The host of the show, Carl "Crusher" Hanshaw, is an ex-pro wrestling bad boy who barks the questions at his belligerent contestants. In a bonus round the winning contestant can try to stump the host, and by doing so, send him into a violent rage. But sometimes it doesn't take that long.

Crusher: Ok, Stella. Time to Play Stump the Crusher. Here's your first question for $100! Where's the equator? A) Around the middle of the earth. B) Halfway between the earth and the moon. C) In Australia. Or D) Up yours.

Stella: What kinda question is that?

Crusher: It's what you get. Answer it or get out.

Stella: How am I supposed to answer that. I didn't pay attention in math class.

Crusher: Where's the equator? A) Around the middle of the earth. B) Halfway between the earth and the moon. C) Australia. Or D) ...

Stella: I'll say D, Crusher. Up yours!

Crusher: Is that your answer, your final answer? Up yours?

Stella: Well up yours too!

Crusher: Is it "up yours?"

Stella: It ain't up mine, but it's gonna be up yours, you no good ...

Crusher: Is that your answer? Your answer is "D?"

Stella: Yeah, you moron! D as in "duh."

Crusher: Well look who's a moron. The correct answer is A, the equator is "around the middle of the earth."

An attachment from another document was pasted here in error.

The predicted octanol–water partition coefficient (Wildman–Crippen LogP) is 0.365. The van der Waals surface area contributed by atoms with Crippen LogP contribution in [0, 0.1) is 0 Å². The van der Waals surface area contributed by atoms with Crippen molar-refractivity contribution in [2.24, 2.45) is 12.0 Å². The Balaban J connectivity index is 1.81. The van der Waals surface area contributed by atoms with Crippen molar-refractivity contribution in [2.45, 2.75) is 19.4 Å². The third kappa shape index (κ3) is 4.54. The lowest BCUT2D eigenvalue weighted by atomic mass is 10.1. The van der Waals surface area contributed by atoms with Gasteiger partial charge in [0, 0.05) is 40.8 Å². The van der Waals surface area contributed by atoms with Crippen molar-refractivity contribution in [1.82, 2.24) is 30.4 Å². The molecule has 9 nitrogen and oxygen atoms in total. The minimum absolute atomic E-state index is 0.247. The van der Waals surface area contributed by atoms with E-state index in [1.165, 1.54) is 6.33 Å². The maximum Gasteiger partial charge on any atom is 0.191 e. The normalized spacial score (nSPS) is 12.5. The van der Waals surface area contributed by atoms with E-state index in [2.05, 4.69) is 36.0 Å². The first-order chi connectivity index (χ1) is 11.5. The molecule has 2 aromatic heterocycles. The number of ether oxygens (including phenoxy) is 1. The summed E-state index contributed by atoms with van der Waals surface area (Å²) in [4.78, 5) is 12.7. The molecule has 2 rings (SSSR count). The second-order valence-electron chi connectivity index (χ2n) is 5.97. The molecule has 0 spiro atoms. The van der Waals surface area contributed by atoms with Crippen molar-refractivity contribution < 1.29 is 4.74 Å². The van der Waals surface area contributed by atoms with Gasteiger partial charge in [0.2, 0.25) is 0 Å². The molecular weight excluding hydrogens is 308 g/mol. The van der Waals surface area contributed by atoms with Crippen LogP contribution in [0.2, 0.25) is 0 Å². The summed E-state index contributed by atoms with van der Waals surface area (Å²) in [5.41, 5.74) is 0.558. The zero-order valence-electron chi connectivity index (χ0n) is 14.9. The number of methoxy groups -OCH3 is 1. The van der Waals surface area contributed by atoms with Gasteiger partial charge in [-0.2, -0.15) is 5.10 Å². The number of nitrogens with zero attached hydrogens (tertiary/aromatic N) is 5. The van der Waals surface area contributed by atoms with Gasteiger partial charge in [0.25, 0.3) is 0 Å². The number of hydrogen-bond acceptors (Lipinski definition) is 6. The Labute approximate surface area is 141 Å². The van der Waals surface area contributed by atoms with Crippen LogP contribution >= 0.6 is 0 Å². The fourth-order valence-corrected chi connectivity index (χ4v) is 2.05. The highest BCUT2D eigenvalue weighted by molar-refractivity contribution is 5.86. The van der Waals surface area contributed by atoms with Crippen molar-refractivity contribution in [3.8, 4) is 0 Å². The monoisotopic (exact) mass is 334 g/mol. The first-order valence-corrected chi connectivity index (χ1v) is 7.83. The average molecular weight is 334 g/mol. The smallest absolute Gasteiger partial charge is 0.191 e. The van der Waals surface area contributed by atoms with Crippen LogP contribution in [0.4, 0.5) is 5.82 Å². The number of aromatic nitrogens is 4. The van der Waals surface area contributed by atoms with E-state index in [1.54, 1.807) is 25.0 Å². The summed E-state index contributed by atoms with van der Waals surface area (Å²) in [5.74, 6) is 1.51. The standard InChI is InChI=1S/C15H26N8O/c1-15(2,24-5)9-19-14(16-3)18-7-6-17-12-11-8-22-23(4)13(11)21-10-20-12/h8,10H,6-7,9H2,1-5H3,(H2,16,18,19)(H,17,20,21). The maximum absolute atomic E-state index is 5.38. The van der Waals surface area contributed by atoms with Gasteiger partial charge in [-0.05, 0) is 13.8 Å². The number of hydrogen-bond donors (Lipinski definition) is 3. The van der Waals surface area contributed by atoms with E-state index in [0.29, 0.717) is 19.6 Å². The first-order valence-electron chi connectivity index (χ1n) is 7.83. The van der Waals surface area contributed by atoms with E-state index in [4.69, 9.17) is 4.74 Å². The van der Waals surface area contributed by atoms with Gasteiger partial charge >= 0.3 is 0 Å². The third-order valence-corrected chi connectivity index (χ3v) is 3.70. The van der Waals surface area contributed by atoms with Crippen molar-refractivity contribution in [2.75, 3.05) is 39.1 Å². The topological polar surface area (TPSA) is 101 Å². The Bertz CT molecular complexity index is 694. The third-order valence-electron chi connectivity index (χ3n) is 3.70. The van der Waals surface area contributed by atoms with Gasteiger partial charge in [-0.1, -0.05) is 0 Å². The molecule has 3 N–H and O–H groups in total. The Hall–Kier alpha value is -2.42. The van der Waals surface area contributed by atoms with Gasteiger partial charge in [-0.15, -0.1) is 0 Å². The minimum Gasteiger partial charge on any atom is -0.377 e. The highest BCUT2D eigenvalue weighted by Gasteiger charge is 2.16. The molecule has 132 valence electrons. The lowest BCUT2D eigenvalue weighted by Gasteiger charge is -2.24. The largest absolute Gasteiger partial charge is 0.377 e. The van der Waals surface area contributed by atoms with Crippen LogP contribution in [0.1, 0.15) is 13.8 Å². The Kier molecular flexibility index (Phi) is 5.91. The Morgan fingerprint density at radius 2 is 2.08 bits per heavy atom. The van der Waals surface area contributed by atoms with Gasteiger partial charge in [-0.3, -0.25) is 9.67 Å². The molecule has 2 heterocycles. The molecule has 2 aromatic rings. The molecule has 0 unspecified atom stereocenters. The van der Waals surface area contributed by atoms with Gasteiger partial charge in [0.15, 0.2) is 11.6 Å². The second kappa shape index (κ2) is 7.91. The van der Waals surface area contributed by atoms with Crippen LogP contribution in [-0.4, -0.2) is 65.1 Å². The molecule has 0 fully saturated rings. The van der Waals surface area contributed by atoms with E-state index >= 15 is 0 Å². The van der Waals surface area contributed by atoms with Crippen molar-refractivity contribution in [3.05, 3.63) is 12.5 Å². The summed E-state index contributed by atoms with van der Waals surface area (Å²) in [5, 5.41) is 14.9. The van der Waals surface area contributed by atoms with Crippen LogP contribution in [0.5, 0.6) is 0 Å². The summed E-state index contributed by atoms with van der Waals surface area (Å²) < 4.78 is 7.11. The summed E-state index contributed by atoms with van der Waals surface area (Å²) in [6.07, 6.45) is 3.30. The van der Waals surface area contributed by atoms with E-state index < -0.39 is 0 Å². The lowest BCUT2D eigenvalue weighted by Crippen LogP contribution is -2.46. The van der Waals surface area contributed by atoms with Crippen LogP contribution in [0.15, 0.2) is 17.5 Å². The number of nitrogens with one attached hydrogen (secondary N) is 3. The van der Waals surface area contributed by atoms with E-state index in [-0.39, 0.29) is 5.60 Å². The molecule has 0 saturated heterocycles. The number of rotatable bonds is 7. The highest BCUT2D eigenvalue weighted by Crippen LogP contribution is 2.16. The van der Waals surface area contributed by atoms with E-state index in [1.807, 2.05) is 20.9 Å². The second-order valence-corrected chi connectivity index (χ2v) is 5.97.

(music: loser music)

Stella: It is not! It's up yours, you jerk!

Crusher: You want a piece of me? Come on!

(sfx: crashing ... fade)

Brick: The producers of "Stump the Crusher" say their set has to be rebuilt a minimum of three times per episode, but they claim to screen their contestants for violent tendencies and they say they discourage fighting.
Producer Trey Phillips expects these narrowly targeted game shows will eat into the audience for those with a more general appeal.

Trey: This is the process. There's a ratings success. You copy it and throw it at the public until they can't stand it anymore, and then you wait for the next big idea to come along so you can kill that one too. Next fall it might be historical family dramas. Or swimsuit model detectives again.
It's our business and we love it.

Brick: Out in the field, I'm Brick Walters.